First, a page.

A research group led by the University of Tokyo, performing a process that removes oxygen impurities, has demonstrated that high-temperature superconductivity emerges in copper oxides in a broader electron density region and at higher temperatures than previously thought.
The phenomenon of superconductivity, by which electrons flow through a substance without electrical energy being lost as heat energy, finds applications in maglev trains, magnetic resonance imaging devices and the like. Among superconducting materials, a group of copper oxides in particular exhibit superconductivity at high temperatures. However, the nature of superconductivity that these substances demonstrate differs depending on how the superconducting state was generated. Specifically, a different superconducting state can be generated by adding either negatively-charged electrons (“electron doping”) or positively-charged electron holes to an insulating material completely impervious to passing electricity. In particular, oxygen impurities are easily incorporated into the crystal structure of the material when creating a superconducting state by electron doping, stabilizing what is termed an antiferromagnetic state, a kind of magnetism that was thought to prevent the emergence of superconductivity.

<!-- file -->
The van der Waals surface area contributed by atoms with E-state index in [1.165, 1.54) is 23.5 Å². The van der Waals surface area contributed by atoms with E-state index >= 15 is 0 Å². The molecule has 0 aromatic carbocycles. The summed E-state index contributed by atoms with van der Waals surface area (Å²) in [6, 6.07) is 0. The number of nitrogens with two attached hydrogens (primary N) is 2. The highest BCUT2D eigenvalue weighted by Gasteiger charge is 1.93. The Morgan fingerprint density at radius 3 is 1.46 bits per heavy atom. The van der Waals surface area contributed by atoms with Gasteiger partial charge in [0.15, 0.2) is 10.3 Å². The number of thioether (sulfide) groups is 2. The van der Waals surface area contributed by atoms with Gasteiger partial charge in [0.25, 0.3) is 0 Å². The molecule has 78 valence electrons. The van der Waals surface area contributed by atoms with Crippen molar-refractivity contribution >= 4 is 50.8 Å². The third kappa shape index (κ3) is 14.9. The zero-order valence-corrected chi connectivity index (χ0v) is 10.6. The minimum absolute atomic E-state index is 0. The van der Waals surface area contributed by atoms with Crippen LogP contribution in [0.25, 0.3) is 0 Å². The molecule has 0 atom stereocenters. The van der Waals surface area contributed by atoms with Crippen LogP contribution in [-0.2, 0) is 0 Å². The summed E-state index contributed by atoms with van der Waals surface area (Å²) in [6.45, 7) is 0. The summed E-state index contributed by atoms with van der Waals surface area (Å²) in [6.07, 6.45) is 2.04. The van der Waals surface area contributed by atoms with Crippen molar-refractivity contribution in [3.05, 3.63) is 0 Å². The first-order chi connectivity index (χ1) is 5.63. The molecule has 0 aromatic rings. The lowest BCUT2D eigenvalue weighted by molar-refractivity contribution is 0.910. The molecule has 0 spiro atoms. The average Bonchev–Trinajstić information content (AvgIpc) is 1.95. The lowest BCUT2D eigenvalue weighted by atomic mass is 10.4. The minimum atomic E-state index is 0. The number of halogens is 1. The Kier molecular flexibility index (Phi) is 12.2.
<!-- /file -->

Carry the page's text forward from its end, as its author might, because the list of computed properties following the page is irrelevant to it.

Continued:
Professor Atsushi Fujimori and graduate student Mr. Masafumi Horio at the University of Tokyo, Graduate School of Science, Department of Physics, and their colleagues applied reduction-annealing, a type of heat treatment for removing oxygen impurities, to a high-temperature copper oxide superconductor created by electron doping. The group then directly observed the electron state of the superconductor, and discovered that sufficient reduction-annealing eliminates antiferromagnetism and enables the emergence of a high-temperature superconducting state that is stable over a much wider electron-concentration range and up to a higher temperature than previously reported.
“This finding concerning the influence of antiferromagnetism induced by impurities on the superconducting state challenges the conventional picture of the physics underlying superconductivity, and calls for an experimental and theoretical reexamination of the phenomenon,” says Professor Fujimori. He continues, “Thirty years have passed since the discovery of copper oxide high-temperature superconductors, yet the mechanism by which superconductivity emerges in these materials remains unknown. This outcome will bring about a new approach to the study of the mechanism of high-temperature superconductivity.”